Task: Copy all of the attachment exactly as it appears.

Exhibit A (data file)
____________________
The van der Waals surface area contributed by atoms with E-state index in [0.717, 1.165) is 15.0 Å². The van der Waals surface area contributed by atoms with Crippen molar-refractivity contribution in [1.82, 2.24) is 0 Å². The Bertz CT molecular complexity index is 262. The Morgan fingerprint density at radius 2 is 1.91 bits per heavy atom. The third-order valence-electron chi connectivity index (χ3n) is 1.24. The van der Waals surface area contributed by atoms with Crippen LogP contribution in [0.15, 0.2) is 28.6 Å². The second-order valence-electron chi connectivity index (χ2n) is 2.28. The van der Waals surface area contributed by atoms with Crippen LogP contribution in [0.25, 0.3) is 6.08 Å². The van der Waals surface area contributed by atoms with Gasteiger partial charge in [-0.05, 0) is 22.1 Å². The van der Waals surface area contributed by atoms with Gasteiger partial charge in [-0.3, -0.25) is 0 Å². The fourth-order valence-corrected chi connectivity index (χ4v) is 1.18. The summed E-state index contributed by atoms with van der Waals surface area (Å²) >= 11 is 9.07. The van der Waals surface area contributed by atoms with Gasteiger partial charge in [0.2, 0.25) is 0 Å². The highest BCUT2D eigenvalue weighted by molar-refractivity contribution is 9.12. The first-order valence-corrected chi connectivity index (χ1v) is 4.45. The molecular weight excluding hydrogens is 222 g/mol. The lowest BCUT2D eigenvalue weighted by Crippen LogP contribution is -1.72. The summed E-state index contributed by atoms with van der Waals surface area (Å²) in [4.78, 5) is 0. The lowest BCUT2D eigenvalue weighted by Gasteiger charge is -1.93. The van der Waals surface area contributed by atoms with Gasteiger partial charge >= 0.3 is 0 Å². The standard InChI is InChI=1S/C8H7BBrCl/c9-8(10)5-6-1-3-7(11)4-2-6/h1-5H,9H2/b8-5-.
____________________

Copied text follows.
The van der Waals surface area contributed by atoms with E-state index in [0.717, 1.165) is 15.0 Å². The van der Waals surface area contributed by atoms with Crippen molar-refractivity contribution in [1.82, 2.24) is 0 Å². The Bertz CT molecular complexity index is 262. The Morgan fingerprint density at radius 2 is 1.91 bits per heavy atom. The third-order valence-electron chi connectivity index (χ3n) is 1.24. The van der Waals surface area contributed by atoms with Crippen LogP contribution in [0.15, 0.2) is 28.6 Å². The second-order valence-electron chi connectivity index (χ2n) is 2.28. The van der Waals surface area contributed by atoms with Crippen LogP contribution in [0.25, 0.3) is 6.08 Å². The van der Waals surface area contributed by atoms with Gasteiger partial charge in [-0.05, 0) is 22.1 Å². The van der Waals surface area contributed by atoms with Gasteiger partial charge in [-0.3, -0.25) is 0 Å². The fourth-order valence-corrected chi connectivity index (χ4v) is 1.18. The summed E-state index contributed by atoms with van der Waals surface area (Å²) >= 11 is 9.07. The van der Waals surface area contributed by atoms with Gasteiger partial charge in [0.2, 0.25) is 0 Å². The highest BCUT2D eigenvalue weighted by molar-refractivity contribution is 9.12. The first-order valence-corrected chi connectivity index (χ1v) is 4.45. The molecular weight excluding hydrogens is 222 g/mol. The lowest BCUT2D eigenvalue weighted by Crippen LogP contribution is -1.72. The summed E-state index contributed by atoms with van der Waals surface area (Å²) in [4.78, 5) is 0. The lowest BCUT2D eigenvalue weighted by Gasteiger charge is -1.93. The van der Waals surface area contributed by atoms with Gasteiger partial charge >= 0.3 is 0 Å². The standard InChI is InChI=1S/C8H7BBrCl/c9-8(10)5-6-1-3-7(11)4-2-6/h1-5H,9H2/b8-5-.